Paula Bailey

June 10, 2013

Vertical and vibrant garden

This is probably going to be my last garden blog post for a little while as the creative phase is pretty much over for this year. Now I’m just going to sit back and enjoy it.

At the weekend I finally lifted the pallet garden into place. My goodness it was heavy! My daughter and I just about managed to walk it up to the wall and we leaned it there at a slight angle. It looks great!

The pallet leans at a slight angle to try to reduce fall-out, and so that it won’t pitch forwards and fall (scary thought).

A few flowers are already emerging – some marguerites, marigolds and another yellow flower I have lost the card for so can’t remember what it’s called.

The gaps between the plants are larger than they could have been – lesson learned for next year. That’s a solar light and there are two more at the top. There are also petunias, ageratum, alyssum, lobelia, dianthus, geraniums and verbena in there.

I’ve watered it twice since it was lifted into place and I’m noticing some soil erosion so I’m being as careful as I can be. If I’d stuffed the plants in more tightly as I should have done (didn’t read the instructions as I went along – stuffed them in along the top and spaced them elsewhere) this would be reduced. Still, they should hold and I can keep an eye on them.

The plants will have to change direction now, having been moved 90 degrees.

Most of the flowers are starting to emerge – the orange and yellow ones are leading at the moment.

Elsewhere in the garden, some of the verbena and lobelia are venturing into bloom, and several of my rescuelings (50p bargains from the ‘almost dead’ shelf at the garden centre) from previous years are maturing nicely. I have two lovely lavenders, a sage that’s flowering now, and various trailing flowers which will come back year after year.

A lavender rescued from near death two years ago provides some maturity.

Verbena, marigold and the one whose name I can’t remember.

I bought loads and loads of lobelia – they’re one of my favourites and they flower for months. They should be out this week.

Tiny lobelia provide wonderful sprinklings of colour – and they’re beautiful close up too. This was the only one out on Sunday.

Alyssum growing in various places – including a boot-shaped pot that got smashed in the wind last year. The way this plant grows quite suits the uneven shape.

While the pallet was settling down after the shock of its 90 degree shift, I got to work painting the terracotta troughs I hadn’t had time to do last weekend. Again I very quickly painted decorations – this time using the twisted pattern moulded into the shape of the troughs. They don’t bear close inspection but they really brighten up the corner.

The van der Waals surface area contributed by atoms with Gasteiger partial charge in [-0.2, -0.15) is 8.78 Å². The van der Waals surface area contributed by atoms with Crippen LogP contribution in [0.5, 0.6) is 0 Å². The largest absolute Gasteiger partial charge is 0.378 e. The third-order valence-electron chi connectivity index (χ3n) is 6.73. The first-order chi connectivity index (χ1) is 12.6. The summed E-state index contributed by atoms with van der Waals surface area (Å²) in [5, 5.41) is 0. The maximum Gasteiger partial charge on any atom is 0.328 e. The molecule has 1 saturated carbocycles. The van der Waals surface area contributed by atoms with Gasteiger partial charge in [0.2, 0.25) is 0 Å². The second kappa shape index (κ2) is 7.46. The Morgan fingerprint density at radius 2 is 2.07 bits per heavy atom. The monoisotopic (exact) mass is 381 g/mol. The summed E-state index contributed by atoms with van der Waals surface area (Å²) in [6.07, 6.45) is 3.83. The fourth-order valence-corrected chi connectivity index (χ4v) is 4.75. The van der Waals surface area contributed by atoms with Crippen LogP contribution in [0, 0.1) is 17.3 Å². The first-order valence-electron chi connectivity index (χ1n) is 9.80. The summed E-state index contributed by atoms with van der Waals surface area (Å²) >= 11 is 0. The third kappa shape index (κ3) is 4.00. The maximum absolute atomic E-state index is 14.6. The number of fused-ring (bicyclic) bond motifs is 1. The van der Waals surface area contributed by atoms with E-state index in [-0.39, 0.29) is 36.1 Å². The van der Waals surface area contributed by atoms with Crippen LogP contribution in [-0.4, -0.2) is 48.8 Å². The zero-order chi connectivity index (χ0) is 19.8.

Simply mixing up the colours makes everything go together. There are potatoes growing in the jute bag you can just see on the other side of the bench.

And the bench finally got its facelift. For this I used wood preservative paint (Cuprinol Garden Shades – Iris). I’ve used this colour elsewhere in the garden, on the frames of some of the mirrors I have around the place.

So another afternoon’s work with striking results. Even though I won’t be doing a garden blog for a while, I will keep you updated as the flowers come out and post some photos of the pallet in full bloom.

I’d love to see your garden creations, and if you’ve made a pallet garden I’m eager to hear your maintenance tips. I’m definitely keen to do this again next year. So do leave a comment and why not sign up to hear about updates as soon as they’re posted.

A new bright look for a previously neglected corner of the garden

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2 Comments »

  1. Dear Paula,
    Congratulations. How exciting for this to be the garden “lift” day. Been enjoying the process and I wish you much luck. Thinking the gaps should be fine as long as there is not a heavy rain to move more soil before the foliage fills in and the flower roots spread. Continued success.
    Joey

    Comment by Joey Johannsen — June 10, 2013 @ 7:48 pm | Reply

    • Thanks Joey – I think you’re right about the gaps. I’ll just watch them carefully and be gentle with the watering. I’m so chuffed with it.

      Comment by Paula Bailey — June 10, 2013 @ 7:51 pm | Reply


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